Metro Nashville Board of Education member Kay Simmons hopes to have regular reports detailing the progress of Hillsboro High School’s International Baccalaureate program become a staple at future meetings.
Simmons’ request, delivered to fellow members at Tuesday’s board meeting, comes as frustration from parents and students mount over the direction of Hillsboro’s IB program following the district’s decision to transfer Mary Catherine Bradshaw, HHS’s popular IB director.
“This is something more than just about Ms. Bradshaw,” Simmons said of the growing concerns. “It’s about the perception of our academics. It’s about poor communication with stakeholders. It’s about the message we’re sending about the importance of excellent teachers and academic excellence in our schools.”
Bradshaw, a 27-year veteran teacher at the school, is credited with shepherding the IB program at Hillsboro, turning it into one of the most successful versions of the academically demanding program in the state. Hillsboro’s cluster has Tennessee’s only K-12 IB continuum.
Sharon Chaney has replaced Bradshaw on an interim basis, but reasons behind the transfer are unclear.
Simmons, whose district does not include Hillsboro but encompasses the Belle Meade and West Nashville areas, said she has received more emails about Bradshaw’s transfer than about any other subject during her brief stint on the school board.
“We, as district leaders, can’t ignore what our stakeholders are demanding,” Simmons said.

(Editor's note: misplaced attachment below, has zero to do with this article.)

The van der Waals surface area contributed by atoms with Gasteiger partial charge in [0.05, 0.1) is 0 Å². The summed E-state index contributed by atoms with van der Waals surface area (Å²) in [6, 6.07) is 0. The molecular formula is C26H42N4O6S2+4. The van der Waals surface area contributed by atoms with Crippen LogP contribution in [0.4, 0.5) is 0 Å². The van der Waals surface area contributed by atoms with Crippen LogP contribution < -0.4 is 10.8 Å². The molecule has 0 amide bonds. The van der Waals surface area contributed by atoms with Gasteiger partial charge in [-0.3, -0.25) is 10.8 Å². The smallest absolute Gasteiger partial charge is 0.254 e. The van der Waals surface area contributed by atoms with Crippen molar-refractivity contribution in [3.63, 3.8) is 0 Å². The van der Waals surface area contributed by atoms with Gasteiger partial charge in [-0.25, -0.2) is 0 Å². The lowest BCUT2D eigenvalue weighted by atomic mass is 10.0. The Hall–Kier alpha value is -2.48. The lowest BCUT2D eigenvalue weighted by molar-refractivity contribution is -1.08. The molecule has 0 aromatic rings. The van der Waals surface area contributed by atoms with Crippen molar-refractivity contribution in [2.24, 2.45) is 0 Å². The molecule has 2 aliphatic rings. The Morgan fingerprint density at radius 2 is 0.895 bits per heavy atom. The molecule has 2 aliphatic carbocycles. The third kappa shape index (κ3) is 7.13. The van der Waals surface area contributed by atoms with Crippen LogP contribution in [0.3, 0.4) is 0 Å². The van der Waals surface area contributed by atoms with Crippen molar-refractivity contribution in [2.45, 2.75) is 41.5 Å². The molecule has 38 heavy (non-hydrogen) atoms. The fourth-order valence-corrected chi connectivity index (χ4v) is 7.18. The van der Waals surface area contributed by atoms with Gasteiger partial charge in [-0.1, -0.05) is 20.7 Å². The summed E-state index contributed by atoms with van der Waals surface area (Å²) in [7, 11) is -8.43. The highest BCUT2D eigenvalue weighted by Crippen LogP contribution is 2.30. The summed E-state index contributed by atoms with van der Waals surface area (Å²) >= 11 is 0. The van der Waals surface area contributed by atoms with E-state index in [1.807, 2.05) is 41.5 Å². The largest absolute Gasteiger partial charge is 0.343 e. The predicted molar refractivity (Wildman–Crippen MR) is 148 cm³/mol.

Acknowledging it’s not the board’s role –– nor does it have the power –– to inject itself in personnel decision, Simmons said she wants the board to monitor Hillsboro’s IB program through regulars reports on its progress, new leadership, teacher effectiveness and ongoing expansion.
“We need to monitor the situation, just as we monitor charter schools,” she said, adding that she fully supports Director of Schools Jesse Register and his administration.
This year, more Hillsboro students than ever before have applied for IB diplomas. Moving forward, IB at Hillsboro is set to expand to include two new courses: business and management, as well as sports, exercise and health sciences.
The IB program is also expanding throughout the Hillsboro cluster. Approval of the IB Program to launch at Eakin Elementary School, which feeds into Hillsboro, is expected later this year. Eakin would join Julia Green Elementary School as elementary schools in the Hillsboro cluster that feature the program.